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Global Market Report - 23 September

Lex Hall  |  23 Sep 2020Text size  Decrease  Increase  |  
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Australia

Australian shares are set to rise following a rebound on Wall Street, which defied the prospect of a delay in stimulus and an increase in covid cases.

The Australian SPI 200 futures contract was up 59 points, or 1 per cent, to 5,830 points at 8.30am Sydney time on Wednesday, suggesting a positive start to trading.

Wall Street stocks rebounded on Tuesday, led by a jump in Amazon.com, even as a likely delay in new fiscal stimulus by Congress and an increase in the number of coronavirus cases dampened hopes of a faster economic recovery.

The Dow Jones Industrial Average rose 140.48 points, or 0.52 per cent, to 27,288.18. The S&P 500 gained 34.51 points, or 1.05 per cent, to 3,315.57 and the Nasdaq Composite added 184.84 points, or 1.71 per cent, to 10,963.64.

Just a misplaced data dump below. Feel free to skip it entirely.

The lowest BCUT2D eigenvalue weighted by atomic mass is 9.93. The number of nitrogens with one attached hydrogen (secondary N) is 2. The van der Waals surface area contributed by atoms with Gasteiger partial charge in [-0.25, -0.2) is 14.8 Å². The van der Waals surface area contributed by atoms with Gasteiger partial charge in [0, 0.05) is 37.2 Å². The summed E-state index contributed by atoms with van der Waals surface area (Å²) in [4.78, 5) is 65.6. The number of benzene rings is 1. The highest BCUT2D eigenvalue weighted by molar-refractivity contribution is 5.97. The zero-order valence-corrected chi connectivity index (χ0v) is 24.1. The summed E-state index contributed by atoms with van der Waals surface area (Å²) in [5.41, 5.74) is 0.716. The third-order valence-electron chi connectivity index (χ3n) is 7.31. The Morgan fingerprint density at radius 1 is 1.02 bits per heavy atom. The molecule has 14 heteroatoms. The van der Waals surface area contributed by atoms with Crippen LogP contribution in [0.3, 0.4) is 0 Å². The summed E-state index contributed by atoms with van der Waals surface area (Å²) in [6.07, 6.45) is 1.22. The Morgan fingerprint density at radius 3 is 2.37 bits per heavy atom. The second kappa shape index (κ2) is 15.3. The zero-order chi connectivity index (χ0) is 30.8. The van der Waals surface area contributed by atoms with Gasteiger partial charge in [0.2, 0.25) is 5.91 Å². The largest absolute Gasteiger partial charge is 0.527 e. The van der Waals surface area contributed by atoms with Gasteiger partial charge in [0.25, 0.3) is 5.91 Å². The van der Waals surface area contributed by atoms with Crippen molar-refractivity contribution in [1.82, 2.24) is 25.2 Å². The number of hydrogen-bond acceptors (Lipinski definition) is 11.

The S&P/ASX200 benchmark index closed 38.5 points down, or 0.7 per cent, to 5,784.1 on Tuesday, but did manage to recover from a three month low of 5,763.2 earlier in the day. The All Ordinaries index fell 40 points, or 0.7 per cent, to 5,973.5.

Gold was down 0.5 per cent at $US1,902.10 an ounce; Brent oil was up 0.6 per cent to $US41.69 a barrel; Iron ore was down 2.1 per cent to $US117.30 a tonne.

Meanwhile, the Australian dollar was buying 71.71 US cents at 8.30am, down from 73.14 US cents at Tuesday’s close.

Asia